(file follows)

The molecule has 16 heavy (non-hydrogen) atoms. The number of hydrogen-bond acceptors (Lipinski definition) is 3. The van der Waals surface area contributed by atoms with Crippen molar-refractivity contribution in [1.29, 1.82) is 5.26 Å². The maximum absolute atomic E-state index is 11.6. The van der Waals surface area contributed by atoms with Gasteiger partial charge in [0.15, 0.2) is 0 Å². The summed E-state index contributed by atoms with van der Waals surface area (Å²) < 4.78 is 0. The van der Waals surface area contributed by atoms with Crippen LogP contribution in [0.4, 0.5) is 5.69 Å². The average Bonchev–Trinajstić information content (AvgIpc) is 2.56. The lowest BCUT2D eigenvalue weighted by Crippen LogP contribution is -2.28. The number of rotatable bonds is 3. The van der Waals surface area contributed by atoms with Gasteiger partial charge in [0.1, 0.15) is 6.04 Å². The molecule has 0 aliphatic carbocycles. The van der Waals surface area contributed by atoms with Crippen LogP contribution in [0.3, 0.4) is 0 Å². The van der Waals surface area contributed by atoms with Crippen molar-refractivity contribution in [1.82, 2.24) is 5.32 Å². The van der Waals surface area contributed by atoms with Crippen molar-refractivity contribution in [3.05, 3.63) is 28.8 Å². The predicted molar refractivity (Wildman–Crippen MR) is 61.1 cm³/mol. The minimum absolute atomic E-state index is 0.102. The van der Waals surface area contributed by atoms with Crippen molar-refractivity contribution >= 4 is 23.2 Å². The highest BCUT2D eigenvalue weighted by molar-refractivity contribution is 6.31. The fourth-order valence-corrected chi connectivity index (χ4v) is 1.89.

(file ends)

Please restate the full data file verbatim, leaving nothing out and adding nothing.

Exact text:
The molecule has 16 heavy (non-hydrogen) atoms. The number of hydrogen-bond acceptors (Lipinski definition) is 3. The van der Waals surface area contributed by atoms with Crippen molar-refractivity contribution in [1.29, 1.82) is 5.26 Å². The maximum absolute atomic E-state index is 11.6. The van der Waals surface area contributed by atoms with Gasteiger partial charge in [0.15, 0.2) is 0 Å². The summed E-state index contributed by atoms with van der Waals surface area (Å²) < 4.78 is 0. The van der Waals surface area contributed by atoms with Crippen LogP contribution in [0.4, 0.5) is 5.69 Å². The average Bonchev–Trinajstić information content (AvgIpc) is 2.56. The lowest BCUT2D eigenvalue weighted by Crippen LogP contribution is -2.28. The number of rotatable bonds is 3. The van der Waals surface area contributed by atoms with Gasteiger partial charge in [0.1, 0.15) is 6.04 Å². The molecule has 0 aliphatic carbocycles. The van der Waals surface area contributed by atoms with Crippen LogP contribution in [0.3, 0.4) is 0 Å². The van der Waals surface area contributed by atoms with Crippen molar-refractivity contribution in [1.82, 2.24) is 5.32 Å². The van der Waals surface area contributed by atoms with Crippen molar-refractivity contribution in [3.05, 3.63) is 28.8 Å². The predicted molar refractivity (Wildman–Crippen MR) is 61.1 cm³/mol. The minimum absolute atomic E-state index is 0.102. The van der Waals surface area contributed by atoms with Crippen molar-refractivity contribution >= 4 is 23.2 Å². The highest BCUT2D eigenvalue weighted by molar-refractivity contribution is 6.31. The fourth-order valence-corrected chi connectivity index (χ4v) is 1.89.